The Hawaiian language during the 19th-century was subject to considerable (oral) Chinese influence at a time when immigrant plantation workers and shopkeepers were mostly males speaking Cantonese or Hokkien Chinese, many of whom married Hawaiian women. Many family names that we now think of as Hawaiian came from the terms people used to address those Chinese males and their family members: Ahana, Ahina, Akana, Ako, Apaka, Apo, Awana.
    Other early loans from Chinese into Hawaiian include Konohī ‘Chinese New Year’ (from Cantonese kong hee ‘congratulations’), mikilana/misilana ‘Chinese rice flower’ (from something like mei-sui-lan?), and one of the most durable words meaning ‘Chinese’, Pākē (from pake ye ‘uncle, father’s elder brother’). The last was recorded in official documents from as early as 1854, and occurs in such compounds as ma’i Pākē ‘leprosy’ (‘Chinese disease’) and mai’a Pākē ‘Chinese banana’ (a variety introduced from Tahiti in 1855). These examples are from the 1986 Pukui and Elbert Hawaiian Dictionary.

  21. Another widely borrowed Chinese food item is lychee Litchi chinensis (Cantonese lai = Mandarin li).

  22. This suggests non-literate Chinese can’t make sense of their spoken language. I find that absurd.
    We’re talking about modern borrowings from modern Mandarin as a prestige language, not the old borrowings that everyone is talking about here, which are from contact between people through trade or emigration, and many of which are not from Mandarin.
    If Chinese in modern times is going to have an impact on Western languages, it would have to be as a prestige language, not a trade language. French has had a large influence on many languages, not because French speakers went out and rubbed shoulders with the rest of the world, but because French was learnt as a prestige language.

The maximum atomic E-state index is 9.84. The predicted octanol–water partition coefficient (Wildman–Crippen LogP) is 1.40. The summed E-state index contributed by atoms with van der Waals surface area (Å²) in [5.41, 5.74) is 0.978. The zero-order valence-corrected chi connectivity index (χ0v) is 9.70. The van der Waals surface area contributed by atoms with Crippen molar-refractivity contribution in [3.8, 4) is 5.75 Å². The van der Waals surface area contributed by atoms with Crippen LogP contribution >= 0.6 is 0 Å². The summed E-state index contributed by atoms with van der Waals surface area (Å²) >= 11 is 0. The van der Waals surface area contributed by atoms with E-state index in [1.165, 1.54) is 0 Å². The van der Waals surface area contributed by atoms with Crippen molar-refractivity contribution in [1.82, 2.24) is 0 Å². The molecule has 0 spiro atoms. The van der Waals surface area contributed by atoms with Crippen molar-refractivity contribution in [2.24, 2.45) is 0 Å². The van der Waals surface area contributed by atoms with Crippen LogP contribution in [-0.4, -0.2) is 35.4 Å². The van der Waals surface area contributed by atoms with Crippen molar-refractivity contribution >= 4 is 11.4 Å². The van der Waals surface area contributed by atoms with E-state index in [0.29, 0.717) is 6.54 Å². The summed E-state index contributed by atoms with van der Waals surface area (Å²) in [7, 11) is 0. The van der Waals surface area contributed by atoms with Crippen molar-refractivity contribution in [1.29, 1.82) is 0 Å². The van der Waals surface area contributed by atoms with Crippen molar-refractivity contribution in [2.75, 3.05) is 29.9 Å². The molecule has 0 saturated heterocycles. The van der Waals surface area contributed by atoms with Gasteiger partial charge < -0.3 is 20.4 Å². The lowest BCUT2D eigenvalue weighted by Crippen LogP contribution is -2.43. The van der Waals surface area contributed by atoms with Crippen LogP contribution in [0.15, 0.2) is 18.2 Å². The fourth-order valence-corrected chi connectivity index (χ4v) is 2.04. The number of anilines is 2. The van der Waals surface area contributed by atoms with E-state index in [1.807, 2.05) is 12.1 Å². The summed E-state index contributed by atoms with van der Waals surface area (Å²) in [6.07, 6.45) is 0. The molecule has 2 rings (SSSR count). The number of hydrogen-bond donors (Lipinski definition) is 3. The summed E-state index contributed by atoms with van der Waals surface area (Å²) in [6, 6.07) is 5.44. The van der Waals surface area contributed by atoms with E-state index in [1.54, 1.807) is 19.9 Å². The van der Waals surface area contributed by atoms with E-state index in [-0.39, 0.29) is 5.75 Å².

if any national language is being influenced by Chinese today it would be the national language of some East Asian country where a sufficiently prestigious group of people have an active command of Mandarin Chinese.

  23. Sometimes these sensitive trackpads have results that are not the desired ones. Preceding comment sent out without editing — indeed, before I had even decided whether to send it or not. Please feel free to ignore.

  24. Mongolian also has a very large number of loanwords from Chinese. The only examples I can think of at the moment are tsonkh ‘window’ from chuānghù, guanz ‘eatery’ from guǎnzi, and baitsaa ‘cabbage’ from báicài, but there are many more. These are obviously through direct contact with native speakers and not through ‘book language’.

  25. Of course there terms that apply to Chinese culture like mooncakes, lion dance, Mid-Autumn festival and dragon boat, but those are probably regional to the West Coast.
    I’ve heard (and use) all of them. I think you would have to say that they are used and known only by people who’ve had contact with these aspects of Chinese culture, which is not necessarily confined to the West Coast of the United States.

  26. I wonder if there wouldn’t be rather more English loans from modern Mandarin if pinyin romanization of Mandarin (like feng shui) had entirely displaced the venerable Sinographs.

  27. There is fenqing, but I don’t know how many English speakers know that one.

  28. I wonder if there wouldn’t be rather more English loans from modern Mandarin if pinyin romanization of Mandarin (like feng shui) had entirely displaced the venerable Sinographs.
    That is the point I was trying to make.

  29. Bathrobe, why would Mandarin need to be a prestige language? The earlier borrowings are, as you say, from direct contact between people, but no form of Chinese enjoyed prestige status at the times those borrowings occurred. No Polynesian language has had a prestige status at any time from European contact, yet tattoo (Samoan tatou) and taboo (tabu, tapu common across Polynesia) are known throughout the Anglophone world, and there are many more used in NZ and presumably other Polynesian Englishes. India seems to have been a rather rich source of English vocabulary, but I’d be surprised if any of the Indian languages enjoyed any prestige during the Raj. So why does Mandarin need to acquire prestige status now?